Relief for minor defendant
(1) In this section minor defendant means a party held liable in a civil action but which or whom the court or tribunal determines bears only a minor and limited responsibility for the plaintiff’s loss.
A liable party is not a minor defendant only because:
(a) the party’s share of responsibility falls below a particular percentage or proportion, or is less than any other party’s share of responsibility, or both;
(b) the party’s involvement in relevant events was largely or completely restricted to providing verification, certification or other independent services required to facilitate the events or elements of them; or
(c) the party was under a statutory obligation to provide relevant services or take relevant actions.
(2) In this section and for the avoidance of doubt, “damages”, include damages, interest and costs awarded by a court or tribunal, other than any separate costs awards for which the minor defendant is not expressly made liable.
(3) A party may make an application, before or at trial, to be declared a minor defendant, but such a declaration has no effect unless and until the applicant is held liable. Applications must be on appropriate notice, in accordance with the High Court Rules.
(4) A liable party that has been declared a minor defendant may make an application at or after trial for relief from the full effect of their joint and several liability to the plaintiff provided:
(a) the application for relief is made within 12 months of the sealing of the of the relevant judgment on damages, except that the court or tribunal may grant leave for a late application where it is in the interests of justice that the application be heard;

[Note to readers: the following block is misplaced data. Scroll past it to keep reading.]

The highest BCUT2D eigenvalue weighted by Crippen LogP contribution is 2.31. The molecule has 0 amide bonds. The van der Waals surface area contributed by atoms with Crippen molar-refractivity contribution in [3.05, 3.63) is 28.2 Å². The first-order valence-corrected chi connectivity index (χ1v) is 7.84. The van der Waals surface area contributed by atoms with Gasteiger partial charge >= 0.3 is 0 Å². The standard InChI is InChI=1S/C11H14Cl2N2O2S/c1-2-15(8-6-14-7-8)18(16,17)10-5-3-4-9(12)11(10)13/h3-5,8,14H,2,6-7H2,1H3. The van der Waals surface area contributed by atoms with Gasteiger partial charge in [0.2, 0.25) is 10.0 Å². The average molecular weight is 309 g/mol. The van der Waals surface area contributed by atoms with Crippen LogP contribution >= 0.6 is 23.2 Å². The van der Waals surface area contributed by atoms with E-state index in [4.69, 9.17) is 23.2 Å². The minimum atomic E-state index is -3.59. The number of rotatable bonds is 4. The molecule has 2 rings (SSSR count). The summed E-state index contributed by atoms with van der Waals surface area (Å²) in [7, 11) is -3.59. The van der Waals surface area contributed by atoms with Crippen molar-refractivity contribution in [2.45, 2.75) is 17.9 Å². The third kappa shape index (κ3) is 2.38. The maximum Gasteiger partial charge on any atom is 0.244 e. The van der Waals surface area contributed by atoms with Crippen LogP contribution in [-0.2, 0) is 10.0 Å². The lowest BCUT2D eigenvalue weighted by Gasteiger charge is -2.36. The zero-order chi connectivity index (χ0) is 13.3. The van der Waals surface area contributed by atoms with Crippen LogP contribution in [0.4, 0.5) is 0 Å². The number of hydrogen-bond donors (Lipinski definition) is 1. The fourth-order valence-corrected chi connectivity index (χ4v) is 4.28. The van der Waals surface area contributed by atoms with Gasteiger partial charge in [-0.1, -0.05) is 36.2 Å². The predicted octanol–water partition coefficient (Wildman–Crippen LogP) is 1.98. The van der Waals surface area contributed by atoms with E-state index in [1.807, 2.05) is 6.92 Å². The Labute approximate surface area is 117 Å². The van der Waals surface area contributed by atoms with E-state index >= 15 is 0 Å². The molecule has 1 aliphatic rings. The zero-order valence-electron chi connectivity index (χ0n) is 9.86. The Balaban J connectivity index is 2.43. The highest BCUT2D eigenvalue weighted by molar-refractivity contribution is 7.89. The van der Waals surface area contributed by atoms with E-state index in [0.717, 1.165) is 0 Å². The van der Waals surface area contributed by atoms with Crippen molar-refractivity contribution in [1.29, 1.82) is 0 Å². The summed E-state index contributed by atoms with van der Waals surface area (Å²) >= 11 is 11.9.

(b) the minor defendant (or minor defendants, if the court has determined that there is more than one minor defendant) is or are the only remaining liable party or parties available to meet the judgment sum or an unpaid part of the judgment sum.
(5) The court or tribunal may grant relief to a minor defendant only if it is satisfied that the normal application of joint and several liability would produce a clear injustice because:
(a) the minor defendant would be required to meet damages substantially in excess of those indicated by the minor defendant’s share of responsibility; and
(b) the circumstances otherwise provide justification for relief.
(6) When determining whether there is justification for relief in terms of paragraph (5)(b), the court or tribunal shall take into account all relevant circumstances including but not limited to:
(a) the minor defendant’s adjudged share of fault or responsibility for the plaintiff’s loss;
(b) whether any of the factors listed in paragraphs (1)(b) or (1)(c) apply to the minor defendant and if so, whether or not the minor defendant’s conduct in their role, office or duty tends to support relief being granted.
(c) the likely effects on the minor defendant if relief is not granted, and the extent to which any relief might mitigate such effects;
(d) the likely effects on the plaintiff if any relief is granted, (other than any effects that would prevent the plaintiff from receiving an effective remedy, see paragraph 7(a)).
(7) The court or tribunal may, if it considers the case for relief is made out, reduce a minor defendant’s liability to an amount or maximum amount that is just in all the circumstances and which ensures that:
(a) the plaintiff will still receive an effective remedy; and
(b) the result achieves reasonable fairness as between plaintiff and minor defendant.
(8) What constitutes an effective remedy for the purposes of subsection (7)(a) shall be determined by the court or tribunal in each case, except that in no case may relief reduce the plaintiff’s potential total recovery to less than half the damages they were originally awarded.